Clermont Woman Sentenced for Tax Fraud and Aggravated Identity Theft
ORLANDO, FL—United States District Judge Roy B. Dalton, Jr. has sentenced Tanya Fox to 20 years in federal prison for conspiracy to defraud the federal government, wire fraud, theft of government property, and aggravated identity theft. Fox was immediately taken into custody. The Court also entered a money judgment in the amount of $4,055,735, which relates to the amount of fraudulent tax refunds that Fox and her co-conspirators had received.
On July 24, 2014, following a four-day trial, a federal jury found her guilty of one count of conspiracy, five counts of wire fraud, ten counts of theft of government property, and ten counts of aggravated identity theft.
During the trial, evidence was introduced to show that Fox had orchestrated a scheme to file fraudulent tax returns using identities that had been stolen from a variety of sources. Fox directed other individuals to open business bank accounts in the name of a fraudulent tax preparation business and to have the tax refunds deposited into those accounts. She then worked with those individuals to withdraw the funds and spend the money. Fox attempted to receive approximately $5.8 million in fraudulent tax returns and was successful in receiving more than $4 million during the course of the scheme.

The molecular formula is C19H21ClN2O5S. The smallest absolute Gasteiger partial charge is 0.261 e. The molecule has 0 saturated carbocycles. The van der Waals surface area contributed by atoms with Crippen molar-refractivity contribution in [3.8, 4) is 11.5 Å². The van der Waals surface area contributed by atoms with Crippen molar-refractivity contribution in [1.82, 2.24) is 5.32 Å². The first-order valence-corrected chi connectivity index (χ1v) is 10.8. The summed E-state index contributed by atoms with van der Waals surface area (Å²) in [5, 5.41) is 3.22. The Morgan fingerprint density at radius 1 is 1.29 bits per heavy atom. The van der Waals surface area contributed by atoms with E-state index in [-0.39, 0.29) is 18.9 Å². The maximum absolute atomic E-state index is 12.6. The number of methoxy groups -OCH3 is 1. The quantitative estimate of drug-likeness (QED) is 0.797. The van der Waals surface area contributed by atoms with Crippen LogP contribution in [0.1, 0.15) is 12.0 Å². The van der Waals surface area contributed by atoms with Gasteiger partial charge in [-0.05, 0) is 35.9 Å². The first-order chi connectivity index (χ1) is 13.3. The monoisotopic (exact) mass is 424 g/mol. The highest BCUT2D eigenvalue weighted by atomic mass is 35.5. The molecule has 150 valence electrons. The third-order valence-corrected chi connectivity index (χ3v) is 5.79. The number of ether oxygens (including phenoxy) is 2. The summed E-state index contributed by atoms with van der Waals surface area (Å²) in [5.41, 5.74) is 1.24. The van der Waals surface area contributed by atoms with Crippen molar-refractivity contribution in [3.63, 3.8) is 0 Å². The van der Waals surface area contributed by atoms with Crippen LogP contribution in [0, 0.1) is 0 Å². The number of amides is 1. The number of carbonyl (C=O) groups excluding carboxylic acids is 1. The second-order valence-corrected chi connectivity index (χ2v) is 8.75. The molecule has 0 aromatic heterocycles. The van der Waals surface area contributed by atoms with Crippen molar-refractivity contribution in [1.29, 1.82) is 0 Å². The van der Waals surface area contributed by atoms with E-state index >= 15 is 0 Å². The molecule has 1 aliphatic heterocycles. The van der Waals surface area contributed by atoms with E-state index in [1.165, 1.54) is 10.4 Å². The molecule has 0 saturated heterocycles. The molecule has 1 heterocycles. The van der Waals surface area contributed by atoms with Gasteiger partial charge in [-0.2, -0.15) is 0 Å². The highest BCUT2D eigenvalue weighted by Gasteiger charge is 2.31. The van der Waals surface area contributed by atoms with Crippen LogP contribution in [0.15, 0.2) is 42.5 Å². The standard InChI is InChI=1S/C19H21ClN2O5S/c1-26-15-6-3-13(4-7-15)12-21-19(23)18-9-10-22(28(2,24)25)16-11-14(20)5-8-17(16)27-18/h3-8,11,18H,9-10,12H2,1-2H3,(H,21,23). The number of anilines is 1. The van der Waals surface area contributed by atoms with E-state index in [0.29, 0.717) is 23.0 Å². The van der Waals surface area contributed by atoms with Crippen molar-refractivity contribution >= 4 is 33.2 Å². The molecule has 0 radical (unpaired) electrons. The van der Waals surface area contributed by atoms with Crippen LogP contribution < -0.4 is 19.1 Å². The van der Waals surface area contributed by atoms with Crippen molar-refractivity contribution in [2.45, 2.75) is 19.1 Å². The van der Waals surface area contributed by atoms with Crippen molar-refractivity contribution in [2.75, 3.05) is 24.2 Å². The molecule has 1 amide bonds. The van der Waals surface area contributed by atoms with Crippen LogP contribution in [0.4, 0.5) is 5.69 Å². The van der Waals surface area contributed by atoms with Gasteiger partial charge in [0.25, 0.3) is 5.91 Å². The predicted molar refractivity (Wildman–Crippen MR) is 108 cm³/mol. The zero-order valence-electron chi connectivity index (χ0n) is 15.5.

According to the testimony at trial, Fox spent the money received from the fraudulent tax returns to purchase several luxury and other vehicles. The United States has seized each of these vehicles. She also used proceeds from these offenses to have cosmetic surgery on two occasions and to open a restaurant in the Orlando area.
Previously, Shanterica Smith, Gerald Williams, and Delray Duncan pleaded guilty and were sentenced for providing approximately 2,400 names from the Orange County Health Department to Fox so that she and her co-conspirators could file the fraudulent tax returns. Smith was sentenced to five years in prison, Williams was sentenced to four years and six months in prison, and Duncan was sentenced to three years and six in prison. A fifth co-defendant, April Cuyler, also pleaded guilty for her role in this scheme; she was sentenced to two years and six months in prison.
This case was investigated by the Federal Bureau of Investigation, Internal Revenue Service-Criminal Investigation, the United States Postal Inspection Service, and the Orange County Sheriff’s Office. It was prosecuted by Assistant United States Attorney Shawn P. Napier.